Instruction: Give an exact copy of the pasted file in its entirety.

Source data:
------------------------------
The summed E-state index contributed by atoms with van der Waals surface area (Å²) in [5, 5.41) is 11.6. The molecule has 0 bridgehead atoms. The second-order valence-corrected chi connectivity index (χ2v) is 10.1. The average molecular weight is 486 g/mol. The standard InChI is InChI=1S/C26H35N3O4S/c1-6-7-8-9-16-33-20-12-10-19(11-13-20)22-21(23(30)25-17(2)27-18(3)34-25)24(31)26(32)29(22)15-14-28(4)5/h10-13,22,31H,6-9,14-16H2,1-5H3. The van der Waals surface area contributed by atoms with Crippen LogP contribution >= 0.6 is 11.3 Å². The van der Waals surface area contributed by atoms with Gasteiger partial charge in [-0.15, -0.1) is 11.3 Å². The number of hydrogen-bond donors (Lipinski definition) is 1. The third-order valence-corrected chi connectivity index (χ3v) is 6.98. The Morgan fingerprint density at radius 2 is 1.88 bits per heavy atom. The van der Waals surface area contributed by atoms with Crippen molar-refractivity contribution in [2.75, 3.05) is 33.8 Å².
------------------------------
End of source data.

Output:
The summed E-state index contributed by atoms with van der Waals surface area (Å²) in [5, 5.41) is 11.6. The molecule has 0 bridgehead atoms. The second-order valence-corrected chi connectivity index (χ2v) is 10.1. The average molecular weight is 486 g/mol. The standard InChI is InChI=1S/C26H35N3O4S/c1-6-7-8-9-16-33-20-12-10-19(11-13-20)22-21(23(30)25-17(2)27-18(3)34-25)24(31)26(32)29(22)15-14-28(4)5/h10-13,22,31H,6-9,14-16H2,1-5H3. The van der Waals surface area contributed by atoms with Crippen LogP contribution >= 0.6 is 11.3 Å². The van der Waals surface area contributed by atoms with Gasteiger partial charge in [-0.15, -0.1) is 11.3 Å². The number of hydrogen-bond donors (Lipinski definition) is 1. The third-order valence-corrected chi connectivity index (χ3v) is 6.98. The Morgan fingerprint density at radius 2 is 1.88 bits per heavy atom. The van der Waals surface area contributed by atoms with Crippen molar-refractivity contribution in [2.75, 3.05) is 33.8 Å².